Controlling what — and how much — we eat

We live in an environment that is brimming with food and drinks that satisfy our cravings for fat, salt and sugar — but these make us overweight, cause illness, and shorten our lives. An adult can get by on as little as 500 milligrams (mg) of sodium a day. But the average American intake is about seven times that amount, or 3,400 mg. Humans can certainly live without sugar (and, in fact, without any kind of carbohydrate as long as some fat and protein are available), but Americans now consume, on average, about 20 teaspoons of added sugar daily — and that's above and beyond the sugars found naturally in fruit, vegetables, and dairy products.

There's nothing natural about today's food environment; agricultural and food policies and interests, past and present, determine food choices, prices, and even the locations where we can buy food. But as individuals, we must cope, choose wisely, and resist the temptations presented to us. Many people say that adopting diets low in salt, fat, sugar, or animal products alters their food preferences, and there's some scientific evidence to support this experience. Researchers have also investigated methods of modifying one's food preferences so more healthful foods will be more appealing. In general — and not unexpectedly — flavor and food preferences are more malleable when we're young (indeed, in utero), but as adults, we can still work on them.

Modifying your flavor preferences

Several studies have shown that a baby's taste preferences can be altered by what the mother ate and drank while she was pregnant. In one often-cited study, researchers randomly assigned mothers to drink carrot juice or water during the last trimester of their pregnancy. The babies of mothers who drank carrot juice enjoyed carrot-flavored cereal more than the babies of the mothers who drank water (infant preferences can be deciphered from facial expressions).

But it does seem that flavor preferences can shift even when we're older. Several studies have shown that people who manage to follow a low-sodium diet for several months wind up preferring lower concentrations of salt in their food. Appetites for sugar and fat can also be changed, although there's less experimental evidence for it.

Developing a taste for vegetables

Altering our palates so we don't like unhealthful salt and sugar is one way to go. But an alternative strategy is to increase our taste for foods that are certifiably healthful, like vegetables.

Most vegetables are calorically sparse, an asset in a high-calorie food environment, but part of the reason many people find them unappetizing. Vegetables also contain bitter compounds — and some people have a genetic propensity to experience more bitterness from vegetables (as well as other foods) than other people do. Heightened bitterness can also obscure sweetness.

Added sugar is one of the many things wrong with the American diet, but in experimental settings, sweetening vegetables has worked to whet appetites for them. In one study of young children, two-thirds of subjects liked vegetables that were misted with an artificial sweetener, while none liked the vegetables if they were misted with plain water. The investigators were able to wean the children from the sweetened water by reducing the concentration of sweetener over several meals. Similar studies showed that the same strategy works in adults, though less effectively.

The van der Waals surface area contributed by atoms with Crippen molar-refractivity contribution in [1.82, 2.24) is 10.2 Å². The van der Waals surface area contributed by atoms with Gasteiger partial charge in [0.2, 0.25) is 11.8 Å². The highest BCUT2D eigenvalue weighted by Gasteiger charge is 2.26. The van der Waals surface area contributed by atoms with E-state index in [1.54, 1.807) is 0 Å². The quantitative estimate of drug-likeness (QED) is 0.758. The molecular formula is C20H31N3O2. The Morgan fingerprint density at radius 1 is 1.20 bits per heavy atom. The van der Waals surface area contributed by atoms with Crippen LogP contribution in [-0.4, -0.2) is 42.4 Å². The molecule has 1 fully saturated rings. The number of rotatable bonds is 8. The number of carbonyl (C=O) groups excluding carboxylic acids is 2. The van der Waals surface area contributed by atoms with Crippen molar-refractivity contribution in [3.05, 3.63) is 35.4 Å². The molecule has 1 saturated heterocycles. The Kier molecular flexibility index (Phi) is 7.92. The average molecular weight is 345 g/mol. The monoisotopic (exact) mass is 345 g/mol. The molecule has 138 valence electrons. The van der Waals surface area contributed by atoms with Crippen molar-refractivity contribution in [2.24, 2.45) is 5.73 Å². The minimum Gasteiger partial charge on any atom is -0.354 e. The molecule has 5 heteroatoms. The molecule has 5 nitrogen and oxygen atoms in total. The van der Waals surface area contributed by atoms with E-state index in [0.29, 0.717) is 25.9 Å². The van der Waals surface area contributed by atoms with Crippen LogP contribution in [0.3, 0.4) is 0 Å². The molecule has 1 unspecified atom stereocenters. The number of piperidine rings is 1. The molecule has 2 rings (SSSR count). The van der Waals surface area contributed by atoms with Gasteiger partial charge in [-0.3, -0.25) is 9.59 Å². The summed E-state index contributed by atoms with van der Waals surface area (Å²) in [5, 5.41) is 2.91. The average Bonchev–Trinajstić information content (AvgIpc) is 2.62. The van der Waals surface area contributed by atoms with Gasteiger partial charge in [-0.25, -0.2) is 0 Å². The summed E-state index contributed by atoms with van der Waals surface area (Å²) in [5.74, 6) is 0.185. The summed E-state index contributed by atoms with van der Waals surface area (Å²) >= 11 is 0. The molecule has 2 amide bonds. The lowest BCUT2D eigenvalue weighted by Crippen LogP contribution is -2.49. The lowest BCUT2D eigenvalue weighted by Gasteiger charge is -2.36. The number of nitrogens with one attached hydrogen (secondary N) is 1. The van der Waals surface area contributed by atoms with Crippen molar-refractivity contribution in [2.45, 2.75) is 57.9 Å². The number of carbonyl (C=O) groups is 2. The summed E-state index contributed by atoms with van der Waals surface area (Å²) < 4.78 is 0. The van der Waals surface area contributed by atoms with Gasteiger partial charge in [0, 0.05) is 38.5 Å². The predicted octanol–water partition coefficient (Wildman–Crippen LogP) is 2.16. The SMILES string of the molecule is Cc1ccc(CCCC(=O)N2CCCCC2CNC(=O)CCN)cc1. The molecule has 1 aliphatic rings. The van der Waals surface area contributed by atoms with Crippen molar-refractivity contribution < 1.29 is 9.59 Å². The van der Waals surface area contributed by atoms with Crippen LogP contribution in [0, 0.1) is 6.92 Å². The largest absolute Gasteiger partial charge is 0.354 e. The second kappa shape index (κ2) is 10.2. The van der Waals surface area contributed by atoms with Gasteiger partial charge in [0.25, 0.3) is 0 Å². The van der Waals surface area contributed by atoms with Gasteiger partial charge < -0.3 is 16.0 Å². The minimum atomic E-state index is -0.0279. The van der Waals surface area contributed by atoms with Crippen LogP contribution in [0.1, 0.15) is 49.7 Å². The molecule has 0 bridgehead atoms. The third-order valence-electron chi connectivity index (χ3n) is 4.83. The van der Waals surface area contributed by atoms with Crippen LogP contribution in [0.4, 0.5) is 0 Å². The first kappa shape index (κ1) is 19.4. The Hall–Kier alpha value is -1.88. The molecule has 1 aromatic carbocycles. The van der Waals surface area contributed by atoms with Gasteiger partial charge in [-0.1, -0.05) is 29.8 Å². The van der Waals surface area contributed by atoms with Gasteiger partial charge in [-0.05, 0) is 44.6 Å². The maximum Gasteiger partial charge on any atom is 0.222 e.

We're programmed to seek variety in order to obtain all the nutrients we need. Thus, eating a variety of vegetables at a single meal is another way to encourage greater intake. Conversely, you can use this information to reduce consumption of sugar and salt by limiting the number of those calorie-dense foods you eat at one meal.

Developing a taste for whole grains

The genetic variations that affect reactions to bitter-tasting vegetables may also influence a person's liking of whole grains.

At least in the early going, one strategy for making whole grains more appealing is simply to mix in some refined grains. You can do something at home by substituting half the flour in cookie, muffin, or bread recipes with whole-wheat flour. Mixing wheat germ into meatballs, meatloaf, or burgers or adding barley, a whole grain that's mild in flavor, as a thickener in soups and stews are other easy ways to sneak more whole grains into your diet.

Give in to your desire — a little

Weight-loss and other kinds of diets have a long history of poor long-term success. One possible explanation — among many — is that completely excluding certain foods, and their flavors, stokes our appetites for them. Once again, moderation is a good idea.

Research has shown that dieters are more sensitive to food cues than nondieters: when they see an enticing food item, they are less able to stop thinking about it than nondieters are. This holds true even if they are consuming just as many calories as nondieters.

Changing preconceived notions

Although the sensual experience of eating probably has the biggest influence on our gustatory desires, our ideas about food can also shape them. When researchers told college students they were getting an "energy drink" (even though it wasn't), the students' pulses rose following ingestion — which did not happen in control subjects.

December 2011 Update

Healthy Eating: A guide to the new nutrition

Eat real food. That’s the essence of today’s nutrition message. Our knowledge of nutrition has come full circle, back to eating food that is as close as possible to the way nature made it. Based on a solid foundation of current nutrition science, Harvard’s Special Health Report Healthy Eating: A guide to the new nutrition describes how to eat for optimum health.

Learn more »